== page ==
Last week, the Centers for Disease Control and Prevention introduced new guidelines that reduce the amount of time people who test positive for Covid-19 but have no symptoms should spend in isolation from 10 days to five. As a result, it feels like everyone in the country is mad at the CDC. I’m normally inclined to defend institutions, but I can’t blame the folks baffled by the CDC’s decision-making process.
Since the pandemic started, the non-front-line job I’ve envied least belongs to those communicating the CDC’s decisions. It’s a hard, thankless role — and one that they, somehow, have not gotten better at as the pandemic has dragged on.
The new guidance suggests that if you’re showing no symptoms after five days in isolation, you can go out in public, as long as you wear a mask for another five days. But there’s no requirement that people test themselves before they leave isolation.
Since the pandemic started, the non-front-line job I’ve envied least belongs to those communicating the CDC’s decisions.
In their attempts to defend the new guidelines, Dr. Rochelle Walensky, the CDC's director, and Dr. Anthony Fauci, director of the National Institute of Allergy and Infectious Diseases, actually helped undercut whatever support there was for those changes among people who take Covid seriously. Walensky told CNN on Wednesday that the change “really had a lot to do with what we thought people would be able to tolerate.” Fauci, meanwhile, said, “If you are asymptomatic and you are infected, we want to get people back to jobs — particularly those with essential jobs to keep our society running smoothly.”
On their face, both are reasonable statements. We’re already at a point where many Americans still refuse to take under advisement even the most basic recommendations, including vaccination and masking. And as Walensky told the "TODAY" show, most people already weren’t complying with the 10-day isolation period. There’s also the risk that with the omicron variant quickly spreading, a 10-day isolation period would force too many people to stay home and lead to the shutdown of vital services. "On balance, if you look at the safety of the public and the need to have society not disrupted, this was a good choice," Fauci told "NBC Nightly News."
But by incorporating societal responses and employer requirements into their arguments, Walensky and Fauci implied that the CDC’s decision wasn’t based purely in science. While the evidence shows that people are most contagious during the early days of their infection, health experts say there’s no new data that justifies changing the guidelines. Experts haves also expressed concerns that the new guidance doesn’t include a testing requirement and leaves it up to individuals to presume they’re not infectious.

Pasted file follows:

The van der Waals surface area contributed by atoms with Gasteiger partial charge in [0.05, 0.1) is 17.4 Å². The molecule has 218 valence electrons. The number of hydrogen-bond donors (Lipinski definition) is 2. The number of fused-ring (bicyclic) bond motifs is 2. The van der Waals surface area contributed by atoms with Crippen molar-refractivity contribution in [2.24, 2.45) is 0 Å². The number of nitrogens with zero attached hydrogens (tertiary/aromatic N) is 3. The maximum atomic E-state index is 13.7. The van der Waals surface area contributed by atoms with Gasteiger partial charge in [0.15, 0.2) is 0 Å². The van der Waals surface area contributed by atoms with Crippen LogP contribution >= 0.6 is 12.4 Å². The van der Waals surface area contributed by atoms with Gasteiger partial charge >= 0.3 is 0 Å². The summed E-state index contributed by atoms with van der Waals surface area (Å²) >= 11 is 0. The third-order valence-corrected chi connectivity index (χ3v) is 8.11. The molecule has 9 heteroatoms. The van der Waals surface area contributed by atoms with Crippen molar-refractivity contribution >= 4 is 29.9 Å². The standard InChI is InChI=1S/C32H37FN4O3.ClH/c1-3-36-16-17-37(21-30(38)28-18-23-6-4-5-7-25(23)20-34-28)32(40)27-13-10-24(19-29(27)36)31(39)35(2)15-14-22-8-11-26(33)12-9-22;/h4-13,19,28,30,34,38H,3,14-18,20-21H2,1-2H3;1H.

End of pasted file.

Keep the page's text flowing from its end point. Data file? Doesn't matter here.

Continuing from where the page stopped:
That brings us to the biggest problem Walensky and her staff face trying to explain their thinking: The gig is one of inherent contradictions. People respond well to clear, concise instructions: easy-to-remember slogans, bullet-point checklists, things that would look good on a poster. But by its very nature, there is no real certainty in the middle of a pandemic. The government’s public health officials are constantly learning new things, dealing with new variants and revising previous recommendations.
This has meant any proclamation from authorities has been required to be issued with a pretty substantial set of “buts” and “ifs” and other hedges. But if there’s one thing Americans really seem to hate, it’s a caveat.
If there’s one thing Americans really seem to hate, it’s a caveat.
That struggle has been clear since the early days, when Fauci and others were advising against people purchasing N95 masks and other protective equipment in short supply at the time. The goal was to save that inventory for front-line medical workers, but it was used as ammo to discredit the later recommendation that all Americans wear masks indoors. The initial message was clear — but subsequently shifting from it led to greater mistrust.
The country’s health leaders promise that they incorporated a number of factors into their decision. I believe them on that front. Did they consider how those guidelines will be abused to make people who are sick with Covid report to work because they are unable to find a rapid test to prove that they have Covid? Yeah, I have doubts.
In the most recent polling available, from the Annenberg Public Policy Center of the University of Pennsylvania and the Harvard T.H. Chan School of Public Health, a majority of Americans still trust the CDC. But when Gallup polled Americans in August on whether the CDC was “communicating a clear plan,” the results weren’t great: 41 percent disagreed with the premise, while only 32 percent agreed. That was equal to the previous low point in Gallup’s polling since July 2020.
I’d be interested in seeing Gallup’s results after the latest guidance shift. Because the feeling of confusion and betrayal from people who think the CDC is prioritizing businesses over saving lives is palpable. On social media, Americans are having fun with finishing the thought: “The CDC says…” General rule of thumb: If your policy is perplexing enough to inspire a meme format, you’ve made a mistake along the way.